Meanwhile, in June this year, a delegation from the International Finance Corporation (IFC) – a member of the World Bank group and the largest global institution focused on the private sector in developing countries – met with senior government officials to address concerns over the concession agreement.
On the bidding process, which was organised by the IFC and “evaluated based on the payment of an upfront fee as well as annual concession fees as a percentage of gross revenues to the government”, a document by the organisation explained that, “Each bidder was required to demonstrate that it had the requisite experience in developing, designing, constructing, operating, and financing airports of a similar size.
“The technical solutions proposed by the bidders were also expected to consider the specific conditions on Hulhulé Island, including its physical and environmental constraints, and the coordination required between conventional aviation activities, seaplanes, and motor boats.
“The cornerstone of the project was the construction of a new passenger terminal expected to meet LEED silver criteria and to be carbonneutral—i.e., to minimize energy consumption and carbon emissions through the use of energy-efficiency and renewable-energy technologies, and minimize water consumption. The bidders were also asked to make specific, predefined improvements to the existing airport infrastructure, and to manage all core airport services, including the provision of fuel—a historically established role at Malé airport.”
However, in early September, the government accused the IFC of negligence during the bidding process for INIA – allegations there were rejected by the organisation amidst continued calls from government-aligned parties to renationalise the airport.
Both the government and GMR are presently involved in an arbitration case in Singapore over the airport development.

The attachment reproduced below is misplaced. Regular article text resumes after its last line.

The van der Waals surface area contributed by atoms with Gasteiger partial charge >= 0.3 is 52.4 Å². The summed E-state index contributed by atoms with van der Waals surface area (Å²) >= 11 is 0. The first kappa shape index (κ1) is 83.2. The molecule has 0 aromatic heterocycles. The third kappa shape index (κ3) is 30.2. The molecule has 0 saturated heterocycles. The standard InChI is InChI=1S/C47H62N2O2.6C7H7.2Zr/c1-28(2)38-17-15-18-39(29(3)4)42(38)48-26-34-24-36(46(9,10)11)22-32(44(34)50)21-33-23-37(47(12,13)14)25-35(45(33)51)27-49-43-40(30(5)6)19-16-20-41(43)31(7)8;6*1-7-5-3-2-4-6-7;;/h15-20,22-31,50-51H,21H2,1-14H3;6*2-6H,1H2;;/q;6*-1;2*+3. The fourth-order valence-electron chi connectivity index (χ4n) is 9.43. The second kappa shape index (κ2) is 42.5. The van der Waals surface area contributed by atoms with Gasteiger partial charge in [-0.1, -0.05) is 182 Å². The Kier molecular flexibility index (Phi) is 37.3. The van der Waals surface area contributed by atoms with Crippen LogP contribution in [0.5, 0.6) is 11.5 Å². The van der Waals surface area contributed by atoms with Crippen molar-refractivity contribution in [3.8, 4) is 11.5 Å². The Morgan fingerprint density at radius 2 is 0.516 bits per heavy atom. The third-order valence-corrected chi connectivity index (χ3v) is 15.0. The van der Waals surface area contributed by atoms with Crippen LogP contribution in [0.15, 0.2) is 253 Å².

In August, Dr Hassan Saeed released a book in English entitled, “Democracy betrayed: behind the mask of the island President”.
Speaking to local media at the book’s launch at the studios of private broadcaster Villa Television (VTV), DQP Secretary General Abdullah Ameen said the book detailed reasons why former President Nasheed had to resign on February 7.
Ameen added that the reasons mentioned in the book included the controversial detention of Criminal Court Chief Judge Abdulla Mohamed and allegations that Nasheed wished to “destroy the values of Islam” in the country.
In the months leading up to the controversial transfer of power on February 7, the DQP published a pamphlet titled ‘President Nasheed’s devious plot to destroy the Islamic faith of Maldivians’.
In an interview with UK’s the Guardian newspaper recently, Saeed said the charges were justified. “You look at his behaviour, his actions, you have to come to that conclusion,” Saeed said.
The Nasheed administration had slammed the publication at the time for containing “extremist, bigoted and hate-filled rhetoric”. The pamphlet and religious-based allegations also led to successive attempts by the Nasheed administration to arrest two senior members of the party and sparked a debate on freedom of expression and hate speech in the Maldives.
Saeed was also a co-author of the book Freedom of Religion, Apostasy and Islam, which discussed the issue of apostasy in Islam and stirred controversy during the 2008 presidential election.